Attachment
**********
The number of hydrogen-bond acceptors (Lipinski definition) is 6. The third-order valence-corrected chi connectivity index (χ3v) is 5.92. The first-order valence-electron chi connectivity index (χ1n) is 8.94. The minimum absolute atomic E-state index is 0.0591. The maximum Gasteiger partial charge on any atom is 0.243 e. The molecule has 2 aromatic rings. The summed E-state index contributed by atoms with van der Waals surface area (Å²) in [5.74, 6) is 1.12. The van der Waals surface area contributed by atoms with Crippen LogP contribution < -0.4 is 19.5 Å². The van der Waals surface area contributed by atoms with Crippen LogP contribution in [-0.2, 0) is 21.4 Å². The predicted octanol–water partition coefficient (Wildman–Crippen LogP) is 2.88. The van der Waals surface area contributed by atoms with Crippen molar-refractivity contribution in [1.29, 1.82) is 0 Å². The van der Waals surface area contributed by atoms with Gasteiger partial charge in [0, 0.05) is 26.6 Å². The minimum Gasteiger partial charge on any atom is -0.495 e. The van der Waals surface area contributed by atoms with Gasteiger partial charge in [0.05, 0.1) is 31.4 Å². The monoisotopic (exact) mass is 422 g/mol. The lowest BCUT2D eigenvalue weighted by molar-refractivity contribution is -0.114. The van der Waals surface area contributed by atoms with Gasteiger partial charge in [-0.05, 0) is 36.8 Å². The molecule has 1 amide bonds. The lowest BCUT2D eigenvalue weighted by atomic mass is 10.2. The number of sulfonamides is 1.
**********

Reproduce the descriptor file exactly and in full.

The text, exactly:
The number of hydrogen-bond acceptors (Lipinski definition) is 6. The third-order valence-corrected chi connectivity index (χ3v) is 5.92. The first-order valence-electron chi connectivity index (χ1n) is 8.94. The minimum absolute atomic E-state index is 0.0591. The maximum Gasteiger partial charge on any atom is 0.243 e. The molecule has 2 aromatic rings. The summed E-state index contributed by atoms with van der Waals surface area (Å²) in [5.74, 6) is 1.12. The van der Waals surface area contributed by atoms with Crippen LogP contribution < -0.4 is 19.5 Å². The van der Waals surface area contributed by atoms with Crippen LogP contribution in [-0.2, 0) is 21.4 Å². The predicted octanol–water partition coefficient (Wildman–Crippen LogP) is 2.88. The van der Waals surface area contributed by atoms with Crippen molar-refractivity contribution in [1.29, 1.82) is 0 Å². The van der Waals surface area contributed by atoms with Gasteiger partial charge in [0, 0.05) is 26.6 Å². The minimum Gasteiger partial charge on any atom is -0.495 e. The van der Waals surface area contributed by atoms with Gasteiger partial charge in [0.05, 0.1) is 31.4 Å². The monoisotopic (exact) mass is 422 g/mol. The lowest BCUT2D eigenvalue weighted by molar-refractivity contribution is -0.114. The van der Waals surface area contributed by atoms with Gasteiger partial charge in [-0.05, 0) is 36.8 Å². The molecule has 1 amide bonds. The lowest BCUT2D eigenvalue weighted by atomic mass is 10.2. The number of sulfonamides is 1.